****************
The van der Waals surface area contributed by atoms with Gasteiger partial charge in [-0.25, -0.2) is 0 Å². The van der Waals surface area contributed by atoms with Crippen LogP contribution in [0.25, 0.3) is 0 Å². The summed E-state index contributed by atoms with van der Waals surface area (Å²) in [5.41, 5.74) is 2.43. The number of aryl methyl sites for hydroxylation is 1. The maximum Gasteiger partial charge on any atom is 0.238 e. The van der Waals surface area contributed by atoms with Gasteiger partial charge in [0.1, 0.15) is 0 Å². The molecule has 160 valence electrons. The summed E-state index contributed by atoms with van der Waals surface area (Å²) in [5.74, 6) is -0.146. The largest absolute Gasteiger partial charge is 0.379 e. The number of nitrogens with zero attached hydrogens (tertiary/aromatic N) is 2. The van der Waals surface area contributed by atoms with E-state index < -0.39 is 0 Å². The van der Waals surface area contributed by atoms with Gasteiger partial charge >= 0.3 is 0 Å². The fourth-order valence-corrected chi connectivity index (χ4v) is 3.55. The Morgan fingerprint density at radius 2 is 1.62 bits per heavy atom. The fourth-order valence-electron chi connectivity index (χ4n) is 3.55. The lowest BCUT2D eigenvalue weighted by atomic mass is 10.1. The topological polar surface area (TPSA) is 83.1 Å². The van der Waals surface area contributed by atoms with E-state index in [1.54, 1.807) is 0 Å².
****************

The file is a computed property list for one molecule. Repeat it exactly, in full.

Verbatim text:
The van der Waals surface area contributed by atoms with Gasteiger partial charge in [-0.25, -0.2) is 0 Å². The van der Waals surface area contributed by atoms with Crippen LogP contribution in [0.25, 0.3) is 0 Å². The summed E-state index contributed by atoms with van der Waals surface area (Å²) in [5.41, 5.74) is 2.43. The number of aryl methyl sites for hydroxylation is 1. The maximum Gasteiger partial charge on any atom is 0.238 e. The van der Waals surface area contributed by atoms with Gasteiger partial charge in [0.1, 0.15) is 0 Å². The molecule has 160 valence electrons. The summed E-state index contributed by atoms with van der Waals surface area (Å²) in [5.74, 6) is -0.146. The largest absolute Gasteiger partial charge is 0.379 e. The number of nitrogens with zero attached hydrogens (tertiary/aromatic N) is 2. The van der Waals surface area contributed by atoms with E-state index < -0.39 is 0 Å². The van der Waals surface area contributed by atoms with Gasteiger partial charge >= 0.3 is 0 Å². The fourth-order valence-corrected chi connectivity index (χ4v) is 3.55. The Morgan fingerprint density at radius 2 is 1.62 bits per heavy atom. The fourth-order valence-electron chi connectivity index (χ4n) is 3.55. The lowest BCUT2D eigenvalue weighted by atomic mass is 10.1. The topological polar surface area (TPSA) is 83.1 Å². The van der Waals surface area contributed by atoms with E-state index in [1.54, 1.807) is 0 Å².